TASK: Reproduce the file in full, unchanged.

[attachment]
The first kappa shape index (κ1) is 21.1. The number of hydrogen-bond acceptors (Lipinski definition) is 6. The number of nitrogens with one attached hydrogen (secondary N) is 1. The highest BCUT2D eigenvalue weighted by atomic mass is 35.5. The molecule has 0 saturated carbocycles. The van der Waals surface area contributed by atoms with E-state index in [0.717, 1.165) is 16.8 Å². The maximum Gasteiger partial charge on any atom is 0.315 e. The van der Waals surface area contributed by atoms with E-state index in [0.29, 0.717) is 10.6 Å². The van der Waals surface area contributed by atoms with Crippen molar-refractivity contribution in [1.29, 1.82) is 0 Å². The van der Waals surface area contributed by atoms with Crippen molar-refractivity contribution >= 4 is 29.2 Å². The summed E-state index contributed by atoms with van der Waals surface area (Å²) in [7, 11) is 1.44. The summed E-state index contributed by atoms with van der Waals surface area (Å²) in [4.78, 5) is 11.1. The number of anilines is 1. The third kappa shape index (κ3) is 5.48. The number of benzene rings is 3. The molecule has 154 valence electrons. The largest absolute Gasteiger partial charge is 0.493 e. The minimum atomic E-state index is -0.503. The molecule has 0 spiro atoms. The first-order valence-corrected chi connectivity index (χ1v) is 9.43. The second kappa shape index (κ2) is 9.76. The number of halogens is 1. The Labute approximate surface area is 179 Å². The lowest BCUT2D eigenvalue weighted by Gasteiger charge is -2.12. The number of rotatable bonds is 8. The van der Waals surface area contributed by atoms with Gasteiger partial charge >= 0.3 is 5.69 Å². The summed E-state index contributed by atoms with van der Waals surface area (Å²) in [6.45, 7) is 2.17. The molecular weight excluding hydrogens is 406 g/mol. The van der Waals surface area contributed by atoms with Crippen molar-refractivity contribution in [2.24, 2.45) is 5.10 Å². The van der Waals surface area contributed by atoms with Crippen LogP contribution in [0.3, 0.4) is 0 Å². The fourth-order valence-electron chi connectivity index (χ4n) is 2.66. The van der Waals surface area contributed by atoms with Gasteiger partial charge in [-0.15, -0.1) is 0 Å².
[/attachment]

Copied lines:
The first kappa shape index (κ1) is 21.1. The number of hydrogen-bond acceptors (Lipinski definition) is 6. The number of nitrogens with one attached hydrogen (secondary N) is 1. The highest BCUT2D eigenvalue weighted by atomic mass is 35.5. The molecule has 0 saturated carbocycles. The van der Waals surface area contributed by atoms with E-state index in [0.717, 1.165) is 16.8 Å². The maximum Gasteiger partial charge on any atom is 0.315 e. The van der Waals surface area contributed by atoms with E-state index in [0.29, 0.717) is 10.6 Å². The van der Waals surface area contributed by atoms with Crippen molar-refractivity contribution in [1.29, 1.82) is 0 Å². The van der Waals surface area contributed by atoms with Crippen molar-refractivity contribution >= 4 is 29.2 Å². The summed E-state index contributed by atoms with van der Waals surface area (Å²) in [7, 11) is 1.44. The summed E-state index contributed by atoms with van der Waals surface area (Å²) in [4.78, 5) is 11.1. The number of anilines is 1. The third kappa shape index (κ3) is 5.48. The number of benzene rings is 3. The molecule has 154 valence electrons. The largest absolute Gasteiger partial charge is 0.493 e. The minimum atomic E-state index is -0.503. The molecule has 0 spiro atoms. The first-order valence-corrected chi connectivity index (χ1v) is 9.43. The second kappa shape index (κ2) is 9.76. The number of halogens is 1. The Labute approximate surface area is 179 Å². The lowest BCUT2D eigenvalue weighted by Gasteiger charge is -2.12. The number of rotatable bonds is 8. The van der Waals surface area contributed by atoms with Gasteiger partial charge >= 0.3 is 5.69 Å². The summed E-state index contributed by atoms with van der Waals surface area (Å²) in [6.45, 7) is 2.17. The molecular weight excluding hydrogens is 406 g/mol. The van der Waals surface area contributed by atoms with Crippen molar-refractivity contribution in [2.24, 2.45) is 5.10 Å². The van der Waals surface area contributed by atoms with Crippen LogP contribution in [0.3, 0.4) is 0 Å². The fourth-order valence-electron chi connectivity index (χ4n) is 2.66. The van der Waals surface area contributed by atoms with Gasteiger partial charge in [-0.15, -0.1) is 0 Å².